ULAN BATOR, March 25 (Reuters) - A Mongolian appeals court has upheld a fine worth nearly $18 million for tax evasion on Toronto-listed SouthGobi Resources, according to a statement from the court, which analysts say may send the company teetering towards insolvency.
Mongolian authorities last year issued tens of millions of dollars in tax claims to companies, putting investors on edge. The perception of an unpredictable government has subdued enthusiasm for the country’s coal and copper deposits worth billions of dollars, sending foreign investment spiralling downwards by 74 percent last year.
SouthGobi may appeal the decision announced on Wednesday to a higher court, said Dale Choi, head of Independent Mongolian Metals & Mining Research, in an email to investors.
“Still, the likelihood has increased that SouthGobi could end up with facing a penalty of ~$17.5 million, which increases risk of insolvency for the company,” Choi said.
A Mongolian court found SouthGobi Resources and three former foreign employees guilty of tax evasion in hearing by a panel of judges held on Jan. 30, and fined the company 35 million tugrik ($17.5 million) for taxes owed.
The January hearing was the third after judges twice returned the case to the prosecution because of a lack of evidence. SouthGobi has denied the tax evasion charges, but was not able to immediately able to respond to a request for additional comments.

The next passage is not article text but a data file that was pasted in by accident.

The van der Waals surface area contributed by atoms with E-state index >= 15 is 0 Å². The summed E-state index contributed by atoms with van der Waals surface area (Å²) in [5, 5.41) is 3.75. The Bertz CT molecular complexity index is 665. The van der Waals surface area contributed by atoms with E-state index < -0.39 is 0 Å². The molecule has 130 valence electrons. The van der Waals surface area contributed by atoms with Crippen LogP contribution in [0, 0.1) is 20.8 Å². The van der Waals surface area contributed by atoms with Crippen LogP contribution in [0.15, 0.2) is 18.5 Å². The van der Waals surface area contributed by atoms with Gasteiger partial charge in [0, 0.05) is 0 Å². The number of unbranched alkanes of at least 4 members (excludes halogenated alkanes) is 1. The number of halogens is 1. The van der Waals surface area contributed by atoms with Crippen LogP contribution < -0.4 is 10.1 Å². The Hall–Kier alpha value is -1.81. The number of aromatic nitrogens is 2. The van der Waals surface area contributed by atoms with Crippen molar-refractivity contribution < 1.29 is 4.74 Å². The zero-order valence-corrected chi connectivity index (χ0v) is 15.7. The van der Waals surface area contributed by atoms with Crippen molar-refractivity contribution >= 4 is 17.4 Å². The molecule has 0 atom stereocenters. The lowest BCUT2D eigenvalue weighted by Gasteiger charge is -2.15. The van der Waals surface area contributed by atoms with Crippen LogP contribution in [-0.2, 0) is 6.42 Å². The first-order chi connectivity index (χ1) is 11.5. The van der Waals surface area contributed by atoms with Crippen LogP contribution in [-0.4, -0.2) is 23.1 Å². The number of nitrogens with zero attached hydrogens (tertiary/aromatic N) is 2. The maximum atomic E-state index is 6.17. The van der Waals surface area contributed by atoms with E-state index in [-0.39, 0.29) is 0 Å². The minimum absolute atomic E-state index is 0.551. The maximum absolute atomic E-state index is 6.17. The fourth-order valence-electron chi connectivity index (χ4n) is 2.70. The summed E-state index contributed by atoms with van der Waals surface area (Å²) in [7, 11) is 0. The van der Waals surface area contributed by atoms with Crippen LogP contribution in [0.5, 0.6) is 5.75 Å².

“Throughout the investigation, the administration officials have issued in total four reports which all have all been different and contradicted one another in terms of content and final sums of purported tax evasion,” said Chief Financial Officer Bertrand Troiano by email last month.
Mongolian President Tsakhiagiin Elbegdorj last month pardoned the three former employees who had been sentenced to more than five years each in prison on the tax evasion charges.
SouthGobi operates the Ovoot coal deposit in the Gobi desert, about 25 miles north of the China-Mongolia border. It and other miners in the area have suffered from a sharp drop in coal prices as China’s economic growth has slowed. ($1 = 1,986.0000 tugrik) (Reporting by Terrence Edwards; Editing By Tom Hogue)